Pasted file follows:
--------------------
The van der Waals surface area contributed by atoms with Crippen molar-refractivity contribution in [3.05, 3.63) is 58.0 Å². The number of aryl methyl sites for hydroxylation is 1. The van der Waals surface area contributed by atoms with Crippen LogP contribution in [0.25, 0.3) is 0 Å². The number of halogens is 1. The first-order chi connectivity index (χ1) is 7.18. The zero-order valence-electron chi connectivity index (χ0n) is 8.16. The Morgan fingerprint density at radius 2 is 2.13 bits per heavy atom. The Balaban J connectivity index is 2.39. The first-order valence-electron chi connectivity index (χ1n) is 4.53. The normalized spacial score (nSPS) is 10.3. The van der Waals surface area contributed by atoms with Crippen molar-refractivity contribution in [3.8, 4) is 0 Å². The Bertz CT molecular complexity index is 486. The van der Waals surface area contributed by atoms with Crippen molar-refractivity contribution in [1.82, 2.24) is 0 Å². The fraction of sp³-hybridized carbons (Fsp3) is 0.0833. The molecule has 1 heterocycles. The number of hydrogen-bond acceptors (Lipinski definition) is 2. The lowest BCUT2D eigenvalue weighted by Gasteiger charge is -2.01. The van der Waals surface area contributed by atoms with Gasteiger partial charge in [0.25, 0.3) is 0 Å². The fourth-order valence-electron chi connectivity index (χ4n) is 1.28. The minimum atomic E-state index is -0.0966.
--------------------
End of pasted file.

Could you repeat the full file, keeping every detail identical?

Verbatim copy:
The van der Waals surface area contributed by atoms with Crippen molar-refractivity contribution in [3.05, 3.63) is 58.0 Å². The number of aryl methyl sites for hydroxylation is 1. The van der Waals surface area contributed by atoms with Crippen LogP contribution in [0.25, 0.3) is 0 Å². The number of halogens is 1. The first-order chi connectivity index (χ1) is 7.18. The zero-order valence-electron chi connectivity index (χ0n) is 8.16. The Morgan fingerprint density at radius 2 is 2.13 bits per heavy atom. The Balaban J connectivity index is 2.39. The first-order valence-electron chi connectivity index (χ1n) is 4.53. The normalized spacial score (nSPS) is 10.3. The van der Waals surface area contributed by atoms with Crippen molar-refractivity contribution in [3.8, 4) is 0 Å². The Bertz CT molecular complexity index is 486. The van der Waals surface area contributed by atoms with Crippen molar-refractivity contribution in [1.82, 2.24) is 0 Å². The fraction of sp³-hybridized carbons (Fsp3) is 0.0833. The molecule has 1 heterocycles. The number of hydrogen-bond acceptors (Lipinski definition) is 2. The lowest BCUT2D eigenvalue weighted by Gasteiger charge is -2.01. The van der Waals surface area contributed by atoms with Gasteiger partial charge in [0.25, 0.3) is 0 Å². The fourth-order valence-electron chi connectivity index (χ4n) is 1.28. The minimum atomic E-state index is -0.0966.